Belle Révolte by Linsey Miller
Emilie des Marais is more at home holding scalpels than embroidery needles and is desperate to escape her noble roots to serve her country as a physician. But society dictates a noble lady cannot perform such gruesome work.
Annette Boucher, overlooked and overworked by her family, wants more from life than her humble beginnings and is desperate to be trained in magic. So when a strange noble girl offers Annette the chance of a lifetime, she accepts.
Emilie and Annette swap lives—Annette attends finishing school as a noble lady to be trained in the ways of divination, while Emilie enrolls to be a physician’s assistant, using her natural magical talent to save lives.
But when their nation instigates a frivolous war, Emilie and Annette must work together to help the rebellion end a war that is based on lies.
Trigger Warning: Belle Révolte includes descriptions of violence.
Emilie des Marais and Annette Boucher come from different worlds: one is noble-born, while the other “ate dirt as a child.” One wishes to be a physician in a man’s world, while the other wishes to to study magic at whatever cost. Miller’s world is like a detailed quilt of fantasy tropes – a world of gendered magics, alchemy, magical schools, class struggles, switched identities, a simmering political uprising, and rebellious wealthy teens. This is not to say that some of her inventions aren’t unique and interesting, but much of the book relies heavily on familiar motifs to carry the story.
What makes much of Belle Révolte interesting is Miller’s exploration of gender, sexuality, and power. In the French-coded country of Demaine, magic is offered as a binary. The midnight arts, including the arts of scrying, divination, and alchemy, is traditionally considered women’s work; the noonday arts, where magic is channeled into medicine, is for men (coincidentally, the king is a noonday artist). Emilie wishes to escape her mother’s rigid ideas of what young womanhood should look like for a girl of noble birth and study the noonday arts, calling to mind similar themes in Makenzi Lee’s A Lady’s Guide to Petticoats and Piracy.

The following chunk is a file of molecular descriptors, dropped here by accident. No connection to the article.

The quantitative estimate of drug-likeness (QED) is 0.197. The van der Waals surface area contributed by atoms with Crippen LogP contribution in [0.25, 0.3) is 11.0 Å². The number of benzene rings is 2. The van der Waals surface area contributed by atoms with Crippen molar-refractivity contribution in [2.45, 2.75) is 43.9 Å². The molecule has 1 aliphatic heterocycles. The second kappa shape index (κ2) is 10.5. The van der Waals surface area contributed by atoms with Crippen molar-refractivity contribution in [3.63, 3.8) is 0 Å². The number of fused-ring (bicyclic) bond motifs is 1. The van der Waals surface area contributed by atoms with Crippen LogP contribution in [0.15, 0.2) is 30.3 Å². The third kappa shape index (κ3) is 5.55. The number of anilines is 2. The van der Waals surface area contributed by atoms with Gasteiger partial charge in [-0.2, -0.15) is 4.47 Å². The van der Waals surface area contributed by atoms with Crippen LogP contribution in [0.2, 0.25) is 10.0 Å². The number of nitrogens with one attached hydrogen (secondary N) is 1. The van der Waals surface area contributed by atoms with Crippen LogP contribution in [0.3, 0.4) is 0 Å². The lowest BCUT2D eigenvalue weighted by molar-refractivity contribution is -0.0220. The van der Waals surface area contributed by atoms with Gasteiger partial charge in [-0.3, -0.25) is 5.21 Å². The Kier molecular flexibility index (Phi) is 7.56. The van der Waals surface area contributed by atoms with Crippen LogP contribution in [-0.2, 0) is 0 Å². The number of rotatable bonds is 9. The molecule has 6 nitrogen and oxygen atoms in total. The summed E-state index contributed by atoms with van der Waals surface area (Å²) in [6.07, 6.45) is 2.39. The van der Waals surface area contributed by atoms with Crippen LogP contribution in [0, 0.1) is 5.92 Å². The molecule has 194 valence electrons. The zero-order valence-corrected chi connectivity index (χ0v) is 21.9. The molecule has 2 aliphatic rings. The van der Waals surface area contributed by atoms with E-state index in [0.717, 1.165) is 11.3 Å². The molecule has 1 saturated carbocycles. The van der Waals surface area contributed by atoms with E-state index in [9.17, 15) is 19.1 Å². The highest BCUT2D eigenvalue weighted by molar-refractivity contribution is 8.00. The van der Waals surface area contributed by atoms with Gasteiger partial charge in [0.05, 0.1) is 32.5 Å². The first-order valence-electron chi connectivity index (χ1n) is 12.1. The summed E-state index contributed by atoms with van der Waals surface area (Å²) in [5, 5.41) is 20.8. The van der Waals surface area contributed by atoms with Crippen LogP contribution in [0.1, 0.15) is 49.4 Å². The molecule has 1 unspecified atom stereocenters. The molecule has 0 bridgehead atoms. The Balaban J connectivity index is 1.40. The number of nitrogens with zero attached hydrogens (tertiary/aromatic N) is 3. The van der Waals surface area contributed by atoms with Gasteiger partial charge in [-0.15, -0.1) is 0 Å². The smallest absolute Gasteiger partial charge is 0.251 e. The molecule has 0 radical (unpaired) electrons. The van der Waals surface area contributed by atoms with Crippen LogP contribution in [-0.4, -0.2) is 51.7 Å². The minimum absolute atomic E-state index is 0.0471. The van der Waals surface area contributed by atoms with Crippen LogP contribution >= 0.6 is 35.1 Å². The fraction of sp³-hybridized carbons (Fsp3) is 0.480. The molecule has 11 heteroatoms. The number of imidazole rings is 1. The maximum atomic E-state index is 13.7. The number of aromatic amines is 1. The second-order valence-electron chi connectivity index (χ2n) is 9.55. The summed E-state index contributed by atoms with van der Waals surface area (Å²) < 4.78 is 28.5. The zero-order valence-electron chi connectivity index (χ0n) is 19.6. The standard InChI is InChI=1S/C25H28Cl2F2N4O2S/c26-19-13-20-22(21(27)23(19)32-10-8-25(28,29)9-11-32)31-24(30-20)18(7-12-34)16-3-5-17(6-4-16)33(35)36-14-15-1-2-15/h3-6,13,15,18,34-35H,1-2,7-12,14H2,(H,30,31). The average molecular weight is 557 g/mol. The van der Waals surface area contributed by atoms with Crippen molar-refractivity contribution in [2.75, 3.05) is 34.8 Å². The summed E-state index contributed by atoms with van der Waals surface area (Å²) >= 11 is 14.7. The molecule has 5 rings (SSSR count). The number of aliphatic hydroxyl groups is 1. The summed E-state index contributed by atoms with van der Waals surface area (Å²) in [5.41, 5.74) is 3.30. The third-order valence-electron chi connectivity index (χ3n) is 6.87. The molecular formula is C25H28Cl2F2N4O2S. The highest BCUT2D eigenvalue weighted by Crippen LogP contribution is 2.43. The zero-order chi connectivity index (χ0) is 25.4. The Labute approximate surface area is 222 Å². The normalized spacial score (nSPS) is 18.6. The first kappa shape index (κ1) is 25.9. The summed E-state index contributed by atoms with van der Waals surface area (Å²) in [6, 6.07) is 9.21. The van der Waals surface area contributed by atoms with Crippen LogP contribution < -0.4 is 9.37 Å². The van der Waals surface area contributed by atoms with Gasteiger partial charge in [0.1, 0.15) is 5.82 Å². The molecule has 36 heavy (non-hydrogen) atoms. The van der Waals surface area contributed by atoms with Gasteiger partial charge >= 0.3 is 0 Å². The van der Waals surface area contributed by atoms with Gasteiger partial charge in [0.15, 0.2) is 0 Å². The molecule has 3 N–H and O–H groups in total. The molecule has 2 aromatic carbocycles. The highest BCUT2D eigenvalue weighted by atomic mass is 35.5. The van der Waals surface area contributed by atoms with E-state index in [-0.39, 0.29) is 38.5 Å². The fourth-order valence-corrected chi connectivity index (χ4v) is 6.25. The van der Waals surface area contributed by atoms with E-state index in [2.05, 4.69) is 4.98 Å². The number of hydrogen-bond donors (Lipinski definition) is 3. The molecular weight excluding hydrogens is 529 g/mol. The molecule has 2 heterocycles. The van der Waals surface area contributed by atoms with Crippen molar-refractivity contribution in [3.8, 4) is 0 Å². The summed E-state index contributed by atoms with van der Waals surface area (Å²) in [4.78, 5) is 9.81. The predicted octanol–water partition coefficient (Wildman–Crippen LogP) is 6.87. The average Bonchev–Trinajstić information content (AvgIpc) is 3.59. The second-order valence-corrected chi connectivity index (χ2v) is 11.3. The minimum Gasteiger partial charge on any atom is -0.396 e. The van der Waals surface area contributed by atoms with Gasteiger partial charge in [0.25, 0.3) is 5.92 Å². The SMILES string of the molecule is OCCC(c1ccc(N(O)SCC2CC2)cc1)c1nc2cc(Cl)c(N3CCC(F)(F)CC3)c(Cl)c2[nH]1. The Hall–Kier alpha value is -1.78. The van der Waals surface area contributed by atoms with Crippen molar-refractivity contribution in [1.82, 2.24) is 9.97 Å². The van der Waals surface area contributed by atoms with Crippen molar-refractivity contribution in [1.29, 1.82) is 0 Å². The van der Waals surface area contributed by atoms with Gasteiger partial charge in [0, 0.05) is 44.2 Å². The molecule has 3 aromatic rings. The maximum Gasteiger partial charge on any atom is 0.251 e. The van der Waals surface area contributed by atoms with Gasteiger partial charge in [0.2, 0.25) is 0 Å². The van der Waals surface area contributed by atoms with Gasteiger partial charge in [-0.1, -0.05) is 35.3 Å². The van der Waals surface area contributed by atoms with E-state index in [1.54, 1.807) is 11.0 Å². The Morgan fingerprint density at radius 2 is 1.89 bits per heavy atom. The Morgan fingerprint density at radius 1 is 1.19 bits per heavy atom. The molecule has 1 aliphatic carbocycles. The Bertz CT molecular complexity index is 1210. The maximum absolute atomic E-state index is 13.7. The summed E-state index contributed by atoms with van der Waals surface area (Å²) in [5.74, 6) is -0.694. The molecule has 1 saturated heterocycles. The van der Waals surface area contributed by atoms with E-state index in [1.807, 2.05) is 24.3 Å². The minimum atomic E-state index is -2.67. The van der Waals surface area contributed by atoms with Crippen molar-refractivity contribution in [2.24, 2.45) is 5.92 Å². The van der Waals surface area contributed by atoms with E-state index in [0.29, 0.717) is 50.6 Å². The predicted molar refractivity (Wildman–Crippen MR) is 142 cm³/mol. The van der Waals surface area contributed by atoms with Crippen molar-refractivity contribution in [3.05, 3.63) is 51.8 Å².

In addition to the gendered societal constraints, there is a burgeoning revolt among the country’s lower class citizens, inspired by the anonymous revolutionary Laurel, who broadcasts evidence of the crown’s corruption across Demaine. The wealthy feed off the poor, using them as “hacks” to channel their magic so as not to wear down their bodies. Annette, who is worried about spending her entire life in servitude to a wealthy artist, jumps at the chance to study at the finishing school Emilie is meant to attend. Emilie runs to the university while Annette takes her place, and soon, both girls become mired in the political goings-on at their respective schools, and eventually, in the oncoming war itself.
If all of this sounds complicated, it’s because it is. Miller’s book could have used a lot more editing than it received – while the story becomes increasingly enjoyable as time goes on, the first third of the book is almost painfully slow. The political plotline is convoluted and dense, and I often had to repeat passages or reference early parts of the book to understand what was going on. That being said, Miller’s prose is lovely, and despite her use of tried-and-true fantasy tropes, her strengths lie in her characters and their relationships. Both the story’s main characters and its supporting players are well-rounded and complex; many of these characters also fall somewhere on the LGBTQ+ spectrum, and their storylines are treated with nuance and care. Though some readers will certainly be turned off by the book’s slow start, teens who enjoy political intrigue, magic, light romance, and books with multiple perspectives will be entertained by this.
Adaptions: Belle Révolte would be best suited as a film. The cinematic plot and interesting magic system would make for great visuals.
Grown by Tiffany D. Jackson
Korey Fields is dead.
When Enchanted Jones wakes with blood on her hands and zero memory of the previous night, no one—the police and Korey’s fans included—has more questions than she does. All she really knows is that this isn’t how things are supposed to be. Korey was Enchanted’s ticket to stardom.
Before there was a dead body, Enchanted was an aspiring singer, struggling with her tight knit family’s recent move to the suburbs while trying to find her place as the lone Black girl in high school. But then legendary R&B artist Korey Fields spots her at an audition. And suddenly her dream of being a professional singer takes flight.